Posts Tagged ‘metro’

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class="post-6019 post type-post status-publish format-standard hentry category-misc tag-art tag-europe tag-eurotrip2018 tag-metro tag-photos tag-stockholm tag-subway tag-travel">

Stockholm’s subway art

July 5th, 2018

Stockholm’s subways are considered a type of art gallery by many. It’s hard to explain without photos, so here’s some I captured during my time riding around in Stockholm.

 
Stockholm
 

When I came and left Stockholm from the airport I took the commuter rail to and from Central Station on SL’s commuter rail. This station is enormous — it’s technically two separate stations connected together — and is at least eight levels deep. The commuter rail platform I took features tiles painted to look like trees with birds here and there.

 
Stockholm Stockholm Stockholm
 

The Metro (or T-bana) part of the station I found myself in features blue-on-white floral patterns and silhouettes of workers. This was a challenging part of the station to take photos as passengers were rushing through and I tried my best to remain out of their way.

 
Stockholm Stockholm Stockholm
 

If you’re familiar with Stockholm’s subway art, the station that probably jumps to mind is Solna Centrum with its red and green color scheme. This station’s unlikely to be visited by most tourists due to its location. Still it’s worth a detour for those interested.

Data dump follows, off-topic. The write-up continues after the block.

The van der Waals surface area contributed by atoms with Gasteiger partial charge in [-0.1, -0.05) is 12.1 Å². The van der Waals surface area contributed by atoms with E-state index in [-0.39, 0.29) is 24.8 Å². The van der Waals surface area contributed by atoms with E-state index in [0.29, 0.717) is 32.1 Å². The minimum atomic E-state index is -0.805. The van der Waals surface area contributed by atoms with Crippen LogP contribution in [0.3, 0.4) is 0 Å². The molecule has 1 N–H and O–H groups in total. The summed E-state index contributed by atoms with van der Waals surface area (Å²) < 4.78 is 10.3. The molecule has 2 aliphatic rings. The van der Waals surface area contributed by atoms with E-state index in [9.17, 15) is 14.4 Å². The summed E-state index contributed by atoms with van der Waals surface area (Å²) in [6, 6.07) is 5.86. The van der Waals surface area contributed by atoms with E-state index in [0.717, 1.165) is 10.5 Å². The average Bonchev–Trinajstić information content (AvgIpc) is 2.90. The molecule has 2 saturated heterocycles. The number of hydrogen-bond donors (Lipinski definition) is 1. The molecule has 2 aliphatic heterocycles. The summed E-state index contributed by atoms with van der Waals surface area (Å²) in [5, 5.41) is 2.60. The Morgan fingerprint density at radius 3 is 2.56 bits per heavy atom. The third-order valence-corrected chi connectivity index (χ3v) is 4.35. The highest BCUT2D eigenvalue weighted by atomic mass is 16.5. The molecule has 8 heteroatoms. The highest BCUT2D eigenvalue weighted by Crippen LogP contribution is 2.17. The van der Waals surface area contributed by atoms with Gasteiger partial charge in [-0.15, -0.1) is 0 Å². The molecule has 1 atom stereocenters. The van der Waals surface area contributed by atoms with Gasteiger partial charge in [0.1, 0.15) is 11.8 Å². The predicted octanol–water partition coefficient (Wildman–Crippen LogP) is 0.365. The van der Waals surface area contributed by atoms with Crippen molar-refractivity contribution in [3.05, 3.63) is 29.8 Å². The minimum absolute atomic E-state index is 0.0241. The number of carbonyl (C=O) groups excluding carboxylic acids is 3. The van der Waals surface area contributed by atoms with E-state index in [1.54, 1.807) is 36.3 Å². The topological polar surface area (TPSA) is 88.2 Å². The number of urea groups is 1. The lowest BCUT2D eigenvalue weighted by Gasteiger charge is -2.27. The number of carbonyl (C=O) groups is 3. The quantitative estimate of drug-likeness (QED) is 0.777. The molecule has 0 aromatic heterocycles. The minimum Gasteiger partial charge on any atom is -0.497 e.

Now that said most photos make this station look dark and dramatic, but it’s actually well lit and contains funny murals and dioramas. So it may not be exactly what you expect.

 
Stockholm Stockholm Stockholm
 

The design of the Stadion station invokes a sky motif with a sky blue color and a big rainbow in the middle. It’s a a strange choice for an underground room.

You’ll also find a poster for the 1912 Olympic games here as the station is near the Olympic stadium (hence the name of the station.)

 
Stockholm Stockholm Stockholm
 

The art at Tekniska Högskolan station reflects it’s proximity to Stockholm’s technical university. There’s a map of the solar system (not to scale) built into the wall. A giant apple precariously dangling from the ceiling represents Newton’s theories, which are also written on the wall in Swedish.